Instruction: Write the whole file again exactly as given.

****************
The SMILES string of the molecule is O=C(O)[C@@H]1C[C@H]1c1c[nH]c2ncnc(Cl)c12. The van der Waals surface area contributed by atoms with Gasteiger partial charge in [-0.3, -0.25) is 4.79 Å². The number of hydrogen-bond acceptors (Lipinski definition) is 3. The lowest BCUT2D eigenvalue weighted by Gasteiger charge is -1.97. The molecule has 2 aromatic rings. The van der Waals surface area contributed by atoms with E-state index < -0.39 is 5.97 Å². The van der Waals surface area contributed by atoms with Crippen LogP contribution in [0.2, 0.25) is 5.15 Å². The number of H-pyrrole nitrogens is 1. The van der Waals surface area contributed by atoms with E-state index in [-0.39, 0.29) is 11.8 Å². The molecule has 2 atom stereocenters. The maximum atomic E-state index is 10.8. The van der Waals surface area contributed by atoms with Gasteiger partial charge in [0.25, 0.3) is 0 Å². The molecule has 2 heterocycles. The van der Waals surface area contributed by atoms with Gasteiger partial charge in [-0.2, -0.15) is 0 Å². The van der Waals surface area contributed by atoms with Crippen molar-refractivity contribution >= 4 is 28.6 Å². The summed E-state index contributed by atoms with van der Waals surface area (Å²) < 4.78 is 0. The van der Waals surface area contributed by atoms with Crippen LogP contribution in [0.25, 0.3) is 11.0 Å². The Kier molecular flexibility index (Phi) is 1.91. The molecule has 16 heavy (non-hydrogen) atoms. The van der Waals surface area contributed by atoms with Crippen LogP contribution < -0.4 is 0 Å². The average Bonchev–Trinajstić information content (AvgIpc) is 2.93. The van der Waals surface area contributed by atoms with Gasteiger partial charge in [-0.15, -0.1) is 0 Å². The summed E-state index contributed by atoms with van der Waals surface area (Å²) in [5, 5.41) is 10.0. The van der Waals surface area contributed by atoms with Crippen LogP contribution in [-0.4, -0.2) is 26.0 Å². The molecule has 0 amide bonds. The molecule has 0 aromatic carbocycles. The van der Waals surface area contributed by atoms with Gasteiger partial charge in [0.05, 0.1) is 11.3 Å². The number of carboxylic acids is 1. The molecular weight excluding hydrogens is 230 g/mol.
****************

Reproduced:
The SMILES string of the molecule is O=C(O)[C@@H]1C[C@H]1c1c[nH]c2ncnc(Cl)c12. The van der Waals surface area contributed by atoms with Gasteiger partial charge in [-0.3, -0.25) is 4.79 Å². The number of hydrogen-bond acceptors (Lipinski definition) is 3. The lowest BCUT2D eigenvalue weighted by Gasteiger charge is -1.97. The molecule has 2 aromatic rings. The van der Waals surface area contributed by atoms with E-state index < -0.39 is 5.97 Å². The van der Waals surface area contributed by atoms with Crippen LogP contribution in [0.2, 0.25) is 5.15 Å². The number of H-pyrrole nitrogens is 1. The van der Waals surface area contributed by atoms with E-state index in [-0.39, 0.29) is 11.8 Å². The molecule has 2 atom stereocenters. The maximum atomic E-state index is 10.8. The van der Waals surface area contributed by atoms with Gasteiger partial charge in [0.25, 0.3) is 0 Å². The molecule has 2 heterocycles. The van der Waals surface area contributed by atoms with Gasteiger partial charge in [-0.2, -0.15) is 0 Å². The van der Waals surface area contributed by atoms with Crippen molar-refractivity contribution >= 4 is 28.6 Å². The summed E-state index contributed by atoms with van der Waals surface area (Å²) < 4.78 is 0. The van der Waals surface area contributed by atoms with Crippen LogP contribution in [0.25, 0.3) is 11.0 Å². The Kier molecular flexibility index (Phi) is 1.91. The molecule has 16 heavy (non-hydrogen) atoms. The van der Waals surface area contributed by atoms with Crippen LogP contribution < -0.4 is 0 Å². The average Bonchev–Trinajstić information content (AvgIpc) is 2.93. The van der Waals surface area contributed by atoms with Gasteiger partial charge in [-0.15, -0.1) is 0 Å². The summed E-state index contributed by atoms with van der Waals surface area (Å²) in [5, 5.41) is 10.0. The van der Waals surface area contributed by atoms with Crippen LogP contribution in [-0.4, -0.2) is 26.0 Å². The molecule has 0 amide bonds. The molecule has 0 aromatic carbocycles. The van der Waals surface area contributed by atoms with Gasteiger partial charge in [0.05, 0.1) is 11.3 Å². The number of carboxylic acids is 1. The molecular weight excluding hydrogens is 230 g/mol.